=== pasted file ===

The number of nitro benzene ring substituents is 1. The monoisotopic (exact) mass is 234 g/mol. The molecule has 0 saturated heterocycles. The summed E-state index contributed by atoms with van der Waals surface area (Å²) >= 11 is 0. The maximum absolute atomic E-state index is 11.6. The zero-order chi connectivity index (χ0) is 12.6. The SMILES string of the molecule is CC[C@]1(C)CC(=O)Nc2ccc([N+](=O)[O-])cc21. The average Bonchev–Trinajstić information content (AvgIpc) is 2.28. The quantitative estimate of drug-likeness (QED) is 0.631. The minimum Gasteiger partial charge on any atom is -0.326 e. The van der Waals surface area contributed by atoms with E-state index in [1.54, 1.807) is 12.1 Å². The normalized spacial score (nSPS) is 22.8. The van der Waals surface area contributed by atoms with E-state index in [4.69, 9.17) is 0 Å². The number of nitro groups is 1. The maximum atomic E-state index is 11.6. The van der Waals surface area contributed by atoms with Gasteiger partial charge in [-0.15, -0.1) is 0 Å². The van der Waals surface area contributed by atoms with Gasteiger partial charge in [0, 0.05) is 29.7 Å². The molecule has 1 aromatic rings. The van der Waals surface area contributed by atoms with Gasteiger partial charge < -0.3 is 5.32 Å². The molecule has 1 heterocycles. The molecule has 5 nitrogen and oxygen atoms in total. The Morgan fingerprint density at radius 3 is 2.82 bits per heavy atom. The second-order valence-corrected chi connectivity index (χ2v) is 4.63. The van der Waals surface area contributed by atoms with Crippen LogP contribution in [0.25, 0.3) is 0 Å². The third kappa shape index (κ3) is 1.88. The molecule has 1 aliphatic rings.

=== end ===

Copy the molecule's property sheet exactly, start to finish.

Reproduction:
The number of nitro benzene ring substituents is 1. The monoisotopic (exact) mass is 234 g/mol. The molecule has 0 saturated heterocycles. The summed E-state index contributed by atoms with van der Waals surface area (Å²) >= 11 is 0. The maximum absolute atomic E-state index is 11.6. The zero-order chi connectivity index (χ0) is 12.6. The SMILES string of the molecule is CC[C@]1(C)CC(=O)Nc2ccc([N+](=O)[O-])cc21. The average Bonchev–Trinajstić information content (AvgIpc) is 2.28. The quantitative estimate of drug-likeness (QED) is 0.631. The minimum Gasteiger partial charge on any atom is -0.326 e. The van der Waals surface area contributed by atoms with E-state index in [1.54, 1.807) is 12.1 Å². The normalized spacial score (nSPS) is 22.8. The van der Waals surface area contributed by atoms with E-state index in [4.69, 9.17) is 0 Å². The number of nitro groups is 1. The maximum atomic E-state index is 11.6. The van der Waals surface area contributed by atoms with Gasteiger partial charge in [-0.15, -0.1) is 0 Å². The van der Waals surface area contributed by atoms with Gasteiger partial charge in [0, 0.05) is 29.7 Å². The molecule has 1 aromatic rings. The van der Waals surface area contributed by atoms with Gasteiger partial charge < -0.3 is 5.32 Å². The molecule has 1 heterocycles. The molecule has 5 nitrogen and oxygen atoms in total. The Morgan fingerprint density at radius 3 is 2.82 bits per heavy atom. The second-order valence-corrected chi connectivity index (χ2v) is 4.63. The van der Waals surface area contributed by atoms with Crippen LogP contribution in [0.25, 0.3) is 0 Å². The third kappa shape index (κ3) is 1.88. The molecule has 1 aliphatic rings.